- 30 Mai 2018
Lunch-Talk: Re-emerging Magic Molecules: The Medicalization of Psychedelics in the United States
30 Mai 2018
We are delighted to announce the Lunch Talk by Dr. Claudia Schwarz-Plaschg.
Title: Re-emerging Magic Molecules: The Medicalization of Psychedelics in the United States
Date: Wednesday, 30.5., 12.30 – 14 PM
Location: MCTS, Room 270
Since their broader introduction into Western science and culture (1950s-60s), psychedelic substances such as psilocybin (the psychoactive compound in so-called “magic” mushrooms) or LSD have been highly controversial. Although research from this early period indicated promising psychiatric applications, Western governments (starting with the United States) began to see psychedelics as a threat to public health and the existing social order during the 1960s and placed many psychedelics into the most restrictive drug category, ascribing them a high potential for abuse and no currently accepted medical use. After coming to an almost complete standstill for several decades, psychedelic research is slowly re-emerging since around the millennium, highlighting again their potential for treating widespread and hard-to-treat mental health issues such as addiction, depression, or PTSD.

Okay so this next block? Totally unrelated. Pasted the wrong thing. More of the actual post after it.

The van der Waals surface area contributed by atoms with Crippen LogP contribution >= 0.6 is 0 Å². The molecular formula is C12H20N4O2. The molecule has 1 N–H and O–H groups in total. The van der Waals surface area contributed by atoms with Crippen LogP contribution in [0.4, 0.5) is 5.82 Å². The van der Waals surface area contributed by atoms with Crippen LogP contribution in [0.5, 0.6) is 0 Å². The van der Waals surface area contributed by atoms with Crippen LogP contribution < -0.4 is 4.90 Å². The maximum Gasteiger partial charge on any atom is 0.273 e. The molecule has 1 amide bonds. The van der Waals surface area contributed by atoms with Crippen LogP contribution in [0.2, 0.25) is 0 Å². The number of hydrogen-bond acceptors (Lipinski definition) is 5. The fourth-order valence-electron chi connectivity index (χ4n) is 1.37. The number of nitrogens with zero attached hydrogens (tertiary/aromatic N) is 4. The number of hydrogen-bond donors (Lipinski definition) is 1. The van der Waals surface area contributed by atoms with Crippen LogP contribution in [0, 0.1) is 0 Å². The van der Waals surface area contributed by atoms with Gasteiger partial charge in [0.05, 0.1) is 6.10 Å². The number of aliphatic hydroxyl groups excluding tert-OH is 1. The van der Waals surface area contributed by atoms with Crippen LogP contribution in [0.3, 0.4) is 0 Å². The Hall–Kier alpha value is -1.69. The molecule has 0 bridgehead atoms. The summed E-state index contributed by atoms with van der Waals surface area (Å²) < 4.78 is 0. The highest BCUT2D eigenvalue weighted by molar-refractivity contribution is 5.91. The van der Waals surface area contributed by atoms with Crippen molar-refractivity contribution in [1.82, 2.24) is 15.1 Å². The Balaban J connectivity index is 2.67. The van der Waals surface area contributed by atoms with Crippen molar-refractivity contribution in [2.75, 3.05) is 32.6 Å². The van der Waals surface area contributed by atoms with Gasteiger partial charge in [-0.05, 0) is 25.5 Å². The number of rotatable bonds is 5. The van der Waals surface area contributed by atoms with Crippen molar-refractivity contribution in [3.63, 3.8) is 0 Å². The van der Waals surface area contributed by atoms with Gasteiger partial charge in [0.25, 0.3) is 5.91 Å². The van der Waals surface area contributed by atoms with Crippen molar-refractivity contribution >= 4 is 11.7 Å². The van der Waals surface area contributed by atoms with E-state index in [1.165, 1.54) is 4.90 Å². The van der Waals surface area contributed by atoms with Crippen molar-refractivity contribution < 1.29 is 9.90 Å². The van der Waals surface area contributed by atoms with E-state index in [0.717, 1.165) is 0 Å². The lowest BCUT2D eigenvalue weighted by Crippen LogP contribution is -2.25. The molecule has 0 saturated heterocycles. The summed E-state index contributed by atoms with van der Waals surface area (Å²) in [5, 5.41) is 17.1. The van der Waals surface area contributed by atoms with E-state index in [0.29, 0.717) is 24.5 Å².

In this talk I will give an overview of this revival and present the research plan for my upcoming Marie Skłodowska-Curie project. In this project I will explore how scientists and other societal actors currently re-frame psychedelics in a scientific model to make them into licensed medicines—especially in the United States, which is the country at the forefront of these developments. I am interested in tracing how the responsible re-integration of psychedelics is fostered through the interplay of actor constellations, the production of scientific knowledge, and broader socio-technical imaginaries. My research focuses on three molecules that are at the center of contemporary psychedelic research in the U.S.: MDMA, psilocybin, and ketamine. My aim is to contribute important insights into how psychedelic science and society are co-produced, and provide timely recommendations for aligning drug and public health policies with scientific evidence and public health needs.